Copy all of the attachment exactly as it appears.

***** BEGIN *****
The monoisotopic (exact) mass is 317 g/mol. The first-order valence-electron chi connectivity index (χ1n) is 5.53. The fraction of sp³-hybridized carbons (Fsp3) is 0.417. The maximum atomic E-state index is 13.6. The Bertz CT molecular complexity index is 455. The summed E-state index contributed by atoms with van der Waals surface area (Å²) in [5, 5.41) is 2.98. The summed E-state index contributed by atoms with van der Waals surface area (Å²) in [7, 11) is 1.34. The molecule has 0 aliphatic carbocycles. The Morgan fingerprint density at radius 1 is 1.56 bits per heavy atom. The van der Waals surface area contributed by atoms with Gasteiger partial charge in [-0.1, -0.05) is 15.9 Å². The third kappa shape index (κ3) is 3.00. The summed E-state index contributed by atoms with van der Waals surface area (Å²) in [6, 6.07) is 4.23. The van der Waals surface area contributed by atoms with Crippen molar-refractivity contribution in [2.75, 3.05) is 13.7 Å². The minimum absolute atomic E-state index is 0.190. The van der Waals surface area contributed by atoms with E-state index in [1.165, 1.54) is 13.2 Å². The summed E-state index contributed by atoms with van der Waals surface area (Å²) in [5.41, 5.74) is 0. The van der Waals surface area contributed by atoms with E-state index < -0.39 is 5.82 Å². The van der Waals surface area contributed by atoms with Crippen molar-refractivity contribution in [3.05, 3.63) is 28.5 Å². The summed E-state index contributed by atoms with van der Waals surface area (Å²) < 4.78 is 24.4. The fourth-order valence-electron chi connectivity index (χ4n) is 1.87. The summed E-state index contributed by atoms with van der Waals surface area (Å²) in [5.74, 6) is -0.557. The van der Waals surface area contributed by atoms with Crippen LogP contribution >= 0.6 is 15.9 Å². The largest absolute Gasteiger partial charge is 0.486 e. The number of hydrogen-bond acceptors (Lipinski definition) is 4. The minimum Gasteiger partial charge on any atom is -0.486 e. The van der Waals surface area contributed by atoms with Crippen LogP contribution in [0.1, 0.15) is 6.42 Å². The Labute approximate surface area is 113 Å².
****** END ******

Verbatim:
The monoisotopic (exact) mass is 317 g/mol. The first-order valence-electron chi connectivity index (χ1n) is 5.53. The fraction of sp³-hybridized carbons (Fsp3) is 0.417. The maximum atomic E-state index is 13.6. The Bertz CT molecular complexity index is 455. The summed E-state index contributed by atoms with van der Waals surface area (Å²) in [5, 5.41) is 2.98. The summed E-state index contributed by atoms with van der Waals surface area (Å²) in [7, 11) is 1.34. The molecule has 0 aliphatic carbocycles. The Morgan fingerprint density at radius 1 is 1.56 bits per heavy atom. The van der Waals surface area contributed by atoms with Gasteiger partial charge in [-0.1, -0.05) is 15.9 Å². The third kappa shape index (κ3) is 3.00. The summed E-state index contributed by atoms with van der Waals surface area (Å²) in [6, 6.07) is 4.23. The van der Waals surface area contributed by atoms with Crippen molar-refractivity contribution in [2.75, 3.05) is 13.7 Å². The minimum absolute atomic E-state index is 0.190. The van der Waals surface area contributed by atoms with E-state index in [1.165, 1.54) is 13.2 Å². The summed E-state index contributed by atoms with van der Waals surface area (Å²) in [5.41, 5.74) is 0. The van der Waals surface area contributed by atoms with E-state index < -0.39 is 5.82 Å². The van der Waals surface area contributed by atoms with Crippen molar-refractivity contribution in [3.05, 3.63) is 28.5 Å². The summed E-state index contributed by atoms with van der Waals surface area (Å²) < 4.78 is 24.4. The fourth-order valence-electron chi connectivity index (χ4n) is 1.87. The summed E-state index contributed by atoms with van der Waals surface area (Å²) in [5.74, 6) is -0.557. The van der Waals surface area contributed by atoms with Crippen LogP contribution >= 0.6 is 15.9 Å². The largest absolute Gasteiger partial charge is 0.486 e. The number of hydrogen-bond acceptors (Lipinski definition) is 4. The minimum Gasteiger partial charge on any atom is -0.486 e. The van der Waals surface area contributed by atoms with Crippen LogP contribution in [0.1, 0.15) is 6.42 Å². The Labute approximate surface area is 113 Å².